For those willing to put up with the downsides, working offshore can be incredibly alluring.
The pay tends to be excellent, and there are extensive periods of downtime to enjoy between spells out at sea. Mention of offshore work tends to conjure an image of an oil rig, but there are other jobs to consider, too – the UK’s offshore wind infrastructure is growing, and needs constant maintenance.
Thousands of workers in the UK make their living offshore. But, despite the pluses, the work isn’t right for everyone. What potential downsides might you think about before applying?
An oil rig is among the most dangerous work environments in the world. Not only are you handling dangerous machinery for up to fourteen hours a day, but you’re surrounded on all sides by water, making it difficult to get help in the event that something does go wrong. You’ll be reliant on your colleagues, and the resulting mindset is not dissimilar from that of a military one. High-profile disasters like Deepwater Horizon might attract the headlines, but the smaller accidents constitute the majority of incidents.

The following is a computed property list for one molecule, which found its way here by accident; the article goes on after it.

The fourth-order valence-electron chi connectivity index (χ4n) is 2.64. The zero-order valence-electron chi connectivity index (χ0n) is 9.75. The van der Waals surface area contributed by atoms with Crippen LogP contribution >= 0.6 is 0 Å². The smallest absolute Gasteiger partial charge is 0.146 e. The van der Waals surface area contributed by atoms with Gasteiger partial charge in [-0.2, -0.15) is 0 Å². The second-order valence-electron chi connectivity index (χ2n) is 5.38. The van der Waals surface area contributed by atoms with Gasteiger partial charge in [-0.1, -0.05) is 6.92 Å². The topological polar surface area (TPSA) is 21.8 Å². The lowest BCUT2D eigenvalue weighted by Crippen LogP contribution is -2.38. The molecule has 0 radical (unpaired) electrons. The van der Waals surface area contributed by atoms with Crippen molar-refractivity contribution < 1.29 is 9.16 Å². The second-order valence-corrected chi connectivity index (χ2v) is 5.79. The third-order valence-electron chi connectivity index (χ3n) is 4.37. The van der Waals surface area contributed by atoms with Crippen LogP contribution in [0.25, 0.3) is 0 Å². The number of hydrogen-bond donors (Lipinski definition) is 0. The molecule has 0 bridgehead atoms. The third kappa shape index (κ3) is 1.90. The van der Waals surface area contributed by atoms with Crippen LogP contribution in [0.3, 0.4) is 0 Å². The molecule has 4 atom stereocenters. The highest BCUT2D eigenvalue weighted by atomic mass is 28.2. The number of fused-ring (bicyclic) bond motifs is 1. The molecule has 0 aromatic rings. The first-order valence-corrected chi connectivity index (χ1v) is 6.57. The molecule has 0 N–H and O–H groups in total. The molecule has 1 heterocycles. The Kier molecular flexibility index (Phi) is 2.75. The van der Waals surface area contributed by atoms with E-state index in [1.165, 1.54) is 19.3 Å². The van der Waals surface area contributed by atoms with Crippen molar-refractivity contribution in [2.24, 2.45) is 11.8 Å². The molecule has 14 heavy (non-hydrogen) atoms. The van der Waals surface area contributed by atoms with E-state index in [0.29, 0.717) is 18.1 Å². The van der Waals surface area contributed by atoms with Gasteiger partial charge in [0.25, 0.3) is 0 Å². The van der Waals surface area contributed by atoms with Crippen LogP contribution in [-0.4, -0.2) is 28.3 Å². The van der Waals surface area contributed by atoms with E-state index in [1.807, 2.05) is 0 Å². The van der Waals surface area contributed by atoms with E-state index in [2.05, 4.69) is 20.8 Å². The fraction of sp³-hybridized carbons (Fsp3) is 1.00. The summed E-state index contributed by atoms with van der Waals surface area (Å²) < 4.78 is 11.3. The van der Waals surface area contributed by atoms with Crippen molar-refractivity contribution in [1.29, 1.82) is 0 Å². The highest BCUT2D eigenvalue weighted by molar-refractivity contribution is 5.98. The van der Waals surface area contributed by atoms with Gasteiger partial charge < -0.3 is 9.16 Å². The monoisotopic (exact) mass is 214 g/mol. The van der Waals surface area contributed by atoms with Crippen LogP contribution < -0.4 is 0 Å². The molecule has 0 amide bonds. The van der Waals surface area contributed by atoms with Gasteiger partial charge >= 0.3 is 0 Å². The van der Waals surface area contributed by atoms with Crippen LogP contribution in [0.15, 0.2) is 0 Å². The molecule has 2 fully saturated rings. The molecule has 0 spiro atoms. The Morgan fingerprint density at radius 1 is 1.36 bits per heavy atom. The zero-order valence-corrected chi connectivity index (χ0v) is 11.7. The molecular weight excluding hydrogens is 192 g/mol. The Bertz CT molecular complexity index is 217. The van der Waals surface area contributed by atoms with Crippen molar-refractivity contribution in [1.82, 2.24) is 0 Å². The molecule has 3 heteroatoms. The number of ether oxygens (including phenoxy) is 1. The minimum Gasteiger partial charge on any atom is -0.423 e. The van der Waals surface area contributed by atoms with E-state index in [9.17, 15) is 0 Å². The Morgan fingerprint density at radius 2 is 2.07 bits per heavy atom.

For this reason, it’s critical that offshore work environments are well-stocked with personal protective equipment, like disposable gloves – since replacements are difficult to come by. Fortunately, the danger is declining year on year. In 07/08, according to the HSE, 682 workers were injured for every 100,000 FTE workers. By 2009, this had come down to 338. So, while the danger is still clear, great strides are being made in the area.
While things have come a long way over the decades, the reality is that most workers on an oil rig spend their lives in close contact with other people. You’ll likely be sharing a very small bedroom with at least one other person, and have to put up with communal bathroom facilities. There’s also a chance that you’ll end up without a window in your room, which can be bad for your mood.
For workers with families, having to be apart from them for weeks or months can be something of a deal-breaker. While you’ll get regular spells of two weeks or more off, you might not be realistically be able to go all the way home. For this reason, many offshore workers relocate their families to somewhere convenient.